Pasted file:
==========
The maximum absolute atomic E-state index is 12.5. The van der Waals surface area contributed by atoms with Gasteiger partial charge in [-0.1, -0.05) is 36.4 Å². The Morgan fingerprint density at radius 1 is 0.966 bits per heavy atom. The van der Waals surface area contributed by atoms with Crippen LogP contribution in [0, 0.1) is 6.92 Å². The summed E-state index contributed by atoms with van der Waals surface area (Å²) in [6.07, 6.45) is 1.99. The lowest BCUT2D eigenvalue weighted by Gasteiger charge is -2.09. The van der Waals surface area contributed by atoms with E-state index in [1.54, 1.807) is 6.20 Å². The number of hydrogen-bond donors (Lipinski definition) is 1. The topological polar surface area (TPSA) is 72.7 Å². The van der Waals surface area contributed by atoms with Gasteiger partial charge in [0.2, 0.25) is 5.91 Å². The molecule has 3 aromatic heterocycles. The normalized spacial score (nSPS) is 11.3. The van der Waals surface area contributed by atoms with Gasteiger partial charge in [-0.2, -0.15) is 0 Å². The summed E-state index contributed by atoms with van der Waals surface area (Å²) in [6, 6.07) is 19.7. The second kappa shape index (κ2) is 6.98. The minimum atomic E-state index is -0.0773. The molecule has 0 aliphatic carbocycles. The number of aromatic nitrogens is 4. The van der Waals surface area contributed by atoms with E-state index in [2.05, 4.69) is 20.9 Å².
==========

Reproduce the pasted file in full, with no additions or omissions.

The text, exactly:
The maximum absolute atomic E-state index is 12.5. The van der Waals surface area contributed by atoms with Gasteiger partial charge in [-0.1, -0.05) is 36.4 Å². The Morgan fingerprint density at radius 1 is 0.966 bits per heavy atom. The van der Waals surface area contributed by atoms with Crippen LogP contribution in [0, 0.1) is 6.92 Å². The summed E-state index contributed by atoms with van der Waals surface area (Å²) in [6.07, 6.45) is 1.99. The lowest BCUT2D eigenvalue weighted by Gasteiger charge is -2.09. The van der Waals surface area contributed by atoms with E-state index in [1.54, 1.807) is 6.20 Å². The number of hydrogen-bond donors (Lipinski definition) is 1. The topological polar surface area (TPSA) is 72.7 Å². The van der Waals surface area contributed by atoms with Gasteiger partial charge in [0.2, 0.25) is 5.91 Å². The molecule has 3 aromatic heterocycles. The normalized spacial score (nSPS) is 11.3. The van der Waals surface area contributed by atoms with Gasteiger partial charge in [-0.2, -0.15) is 0 Å². The summed E-state index contributed by atoms with van der Waals surface area (Å²) in [6, 6.07) is 19.7. The second kappa shape index (κ2) is 6.98. The minimum atomic E-state index is -0.0773. The molecule has 0 aliphatic carbocycles. The number of aromatic nitrogens is 4. The van der Waals surface area contributed by atoms with E-state index in [2.05, 4.69) is 20.9 Å².